To admit any near-term limitation would have meant that the company’s business model wasn’t just flawed, but about to be revealed as a sinkhole for long-term investors as its main business winds down. That would have led to an immediate downward valuation in the stock price and a considerable hit to the wealth of the company’s managers due to the effect on their stock options and holdings.
Once again, I say, “Of course, they’re telling everyone they’re optimistic about oil supplies.” And yet, a look at the company’s actual situation ought to lead to a much different conclusion.
BP’s oil and natural gas production combined has declined about 15 percent since 2009. (The linked article is in French, but Google Translate does a pretty good job of rendering it intelligible for those who can’t read the language.) And, it’s not just the 2010 Gulf of Mexico oil spill that’s been plaguing the company. The oil giant’s production is declining in the North Sea, in the United States and in Africa. Even in Central Asia where BP has dominated production in Azerbaijan, it is losing production volume.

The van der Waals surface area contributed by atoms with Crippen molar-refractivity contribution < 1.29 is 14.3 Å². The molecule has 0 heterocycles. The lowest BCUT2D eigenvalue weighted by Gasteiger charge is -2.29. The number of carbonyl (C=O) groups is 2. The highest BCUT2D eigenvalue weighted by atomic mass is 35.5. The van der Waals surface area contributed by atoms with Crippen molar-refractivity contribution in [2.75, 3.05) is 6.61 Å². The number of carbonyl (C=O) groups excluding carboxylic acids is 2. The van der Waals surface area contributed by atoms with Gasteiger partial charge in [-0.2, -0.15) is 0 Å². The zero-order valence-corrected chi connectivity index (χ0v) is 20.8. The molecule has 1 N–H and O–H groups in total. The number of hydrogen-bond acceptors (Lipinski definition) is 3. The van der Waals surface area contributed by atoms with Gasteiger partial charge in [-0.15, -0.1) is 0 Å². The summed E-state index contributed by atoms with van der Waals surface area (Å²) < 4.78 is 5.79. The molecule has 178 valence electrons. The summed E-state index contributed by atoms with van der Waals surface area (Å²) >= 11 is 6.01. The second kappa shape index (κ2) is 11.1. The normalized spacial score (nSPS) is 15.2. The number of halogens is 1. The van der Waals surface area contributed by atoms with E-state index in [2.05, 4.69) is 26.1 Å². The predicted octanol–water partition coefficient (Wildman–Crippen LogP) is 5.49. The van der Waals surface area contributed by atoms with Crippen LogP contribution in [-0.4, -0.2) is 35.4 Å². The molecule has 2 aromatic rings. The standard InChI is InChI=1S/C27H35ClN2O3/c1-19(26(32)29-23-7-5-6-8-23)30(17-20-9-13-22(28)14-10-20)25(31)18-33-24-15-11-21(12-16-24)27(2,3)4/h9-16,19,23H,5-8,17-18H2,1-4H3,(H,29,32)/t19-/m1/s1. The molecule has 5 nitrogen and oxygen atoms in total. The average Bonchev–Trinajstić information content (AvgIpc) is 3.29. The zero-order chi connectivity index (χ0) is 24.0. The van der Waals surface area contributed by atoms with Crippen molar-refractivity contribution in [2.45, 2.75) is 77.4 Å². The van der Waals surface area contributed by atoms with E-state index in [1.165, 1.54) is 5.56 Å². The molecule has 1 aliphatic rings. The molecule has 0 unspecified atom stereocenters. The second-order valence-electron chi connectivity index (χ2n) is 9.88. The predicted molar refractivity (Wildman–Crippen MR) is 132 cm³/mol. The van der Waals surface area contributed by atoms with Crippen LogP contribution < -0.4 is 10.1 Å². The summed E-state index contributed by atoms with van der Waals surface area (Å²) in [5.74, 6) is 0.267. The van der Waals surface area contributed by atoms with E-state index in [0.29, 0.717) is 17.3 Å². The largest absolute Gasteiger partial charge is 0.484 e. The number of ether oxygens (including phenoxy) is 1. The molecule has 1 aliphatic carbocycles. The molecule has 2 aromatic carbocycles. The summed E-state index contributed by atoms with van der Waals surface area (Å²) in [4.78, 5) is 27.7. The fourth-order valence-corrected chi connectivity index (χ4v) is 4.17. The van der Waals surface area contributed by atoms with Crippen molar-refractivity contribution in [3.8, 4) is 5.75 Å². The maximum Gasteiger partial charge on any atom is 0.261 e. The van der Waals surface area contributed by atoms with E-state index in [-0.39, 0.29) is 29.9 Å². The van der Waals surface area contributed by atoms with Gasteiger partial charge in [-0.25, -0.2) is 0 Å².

Lest you think BP is alone, read to the entire article. ExxonMobil’s conventional crude production is down 27.5 percent since 2007. French oil giant Total’s oil production (reported as crude and natural gas liquids production) declined by 18.8 percent between 2007 and 2011. Among the top four oil companies in the world only Shell seems to have sidestepped the decline for the present.